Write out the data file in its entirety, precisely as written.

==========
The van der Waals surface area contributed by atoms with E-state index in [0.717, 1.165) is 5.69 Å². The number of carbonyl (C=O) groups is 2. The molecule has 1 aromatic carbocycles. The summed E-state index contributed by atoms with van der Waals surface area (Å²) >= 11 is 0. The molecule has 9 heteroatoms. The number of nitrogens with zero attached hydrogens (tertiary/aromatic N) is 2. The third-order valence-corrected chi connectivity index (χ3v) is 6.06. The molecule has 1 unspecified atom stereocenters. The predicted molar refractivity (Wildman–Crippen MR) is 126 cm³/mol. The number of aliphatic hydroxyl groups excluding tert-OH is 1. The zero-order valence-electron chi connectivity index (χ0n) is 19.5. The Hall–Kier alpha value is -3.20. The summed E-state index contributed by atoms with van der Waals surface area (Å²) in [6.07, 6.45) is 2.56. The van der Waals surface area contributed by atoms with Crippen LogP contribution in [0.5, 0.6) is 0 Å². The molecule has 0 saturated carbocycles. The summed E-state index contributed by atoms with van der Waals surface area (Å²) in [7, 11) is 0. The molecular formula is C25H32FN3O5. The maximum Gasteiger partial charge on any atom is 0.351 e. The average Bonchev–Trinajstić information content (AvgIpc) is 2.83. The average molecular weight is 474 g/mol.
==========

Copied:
The van der Waals surface area contributed by atoms with E-state index in [0.717, 1.165) is 5.69 Å². The number of carbonyl (C=O) groups is 2. The molecule has 1 aromatic carbocycles. The summed E-state index contributed by atoms with van der Waals surface area (Å²) >= 11 is 0. The molecule has 9 heteroatoms. The number of nitrogens with zero attached hydrogens (tertiary/aromatic N) is 2. The third-order valence-corrected chi connectivity index (χ3v) is 6.06. The molecule has 1 unspecified atom stereocenters. The predicted molar refractivity (Wildman–Crippen MR) is 126 cm³/mol. The number of aliphatic hydroxyl groups excluding tert-OH is 1. The zero-order valence-electron chi connectivity index (χ0n) is 19.5. The Hall–Kier alpha value is -3.20. The summed E-state index contributed by atoms with van der Waals surface area (Å²) in [6.07, 6.45) is 2.56. The van der Waals surface area contributed by atoms with Crippen LogP contribution in [0.5, 0.6) is 0 Å². The molecule has 0 saturated carbocycles. The summed E-state index contributed by atoms with van der Waals surface area (Å²) in [7, 11) is 0. The molecular formula is C25H32FN3O5. The maximum Gasteiger partial charge on any atom is 0.351 e. The average Bonchev–Trinajstić information content (AvgIpc) is 2.83. The average molecular weight is 474 g/mol.